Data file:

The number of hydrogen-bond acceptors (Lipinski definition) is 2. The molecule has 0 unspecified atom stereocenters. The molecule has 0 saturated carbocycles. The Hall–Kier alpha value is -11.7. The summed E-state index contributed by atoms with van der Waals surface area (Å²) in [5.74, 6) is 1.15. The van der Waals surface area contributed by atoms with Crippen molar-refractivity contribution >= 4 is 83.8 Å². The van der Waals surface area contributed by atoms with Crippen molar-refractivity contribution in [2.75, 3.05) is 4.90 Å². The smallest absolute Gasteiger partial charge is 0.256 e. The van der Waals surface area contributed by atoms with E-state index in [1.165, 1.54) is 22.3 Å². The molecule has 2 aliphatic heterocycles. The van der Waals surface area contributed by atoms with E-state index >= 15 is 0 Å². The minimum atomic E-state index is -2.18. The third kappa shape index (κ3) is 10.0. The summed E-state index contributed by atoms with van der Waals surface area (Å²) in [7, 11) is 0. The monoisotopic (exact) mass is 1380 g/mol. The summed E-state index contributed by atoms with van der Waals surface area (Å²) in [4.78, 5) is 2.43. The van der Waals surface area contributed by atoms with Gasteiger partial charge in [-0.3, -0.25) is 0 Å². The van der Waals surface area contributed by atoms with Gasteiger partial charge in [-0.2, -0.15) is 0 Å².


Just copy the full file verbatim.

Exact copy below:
The number of hydrogen-bond acceptors (Lipinski definition) is 2. The molecule has 0 unspecified atom stereocenters. The molecule has 0 saturated carbocycles. The Hall–Kier alpha value is -11.7. The summed E-state index contributed by atoms with van der Waals surface area (Å²) in [5.74, 6) is 1.15. The van der Waals surface area contributed by atoms with Crippen molar-refractivity contribution >= 4 is 83.8 Å². The van der Waals surface area contributed by atoms with Crippen molar-refractivity contribution in [2.75, 3.05) is 4.90 Å². The smallest absolute Gasteiger partial charge is 0.256 e. The van der Waals surface area contributed by atoms with E-state index in [1.165, 1.54) is 22.3 Å². The molecule has 2 aliphatic heterocycles. The van der Waals surface area contributed by atoms with E-state index >= 15 is 0 Å². The minimum atomic E-state index is -2.18. The third kappa shape index (κ3) is 10.0. The summed E-state index contributed by atoms with van der Waals surface area (Å²) in [7, 11) is 0. The monoisotopic (exact) mass is 1380 g/mol. The summed E-state index contributed by atoms with van der Waals surface area (Å²) in [4.78, 5) is 2.43. The van der Waals surface area contributed by atoms with Gasteiger partial charge in [-0.3, -0.25) is 0 Å². The van der Waals surface area contributed by atoms with Gasteiger partial charge in [-0.2, -0.15) is 0 Å².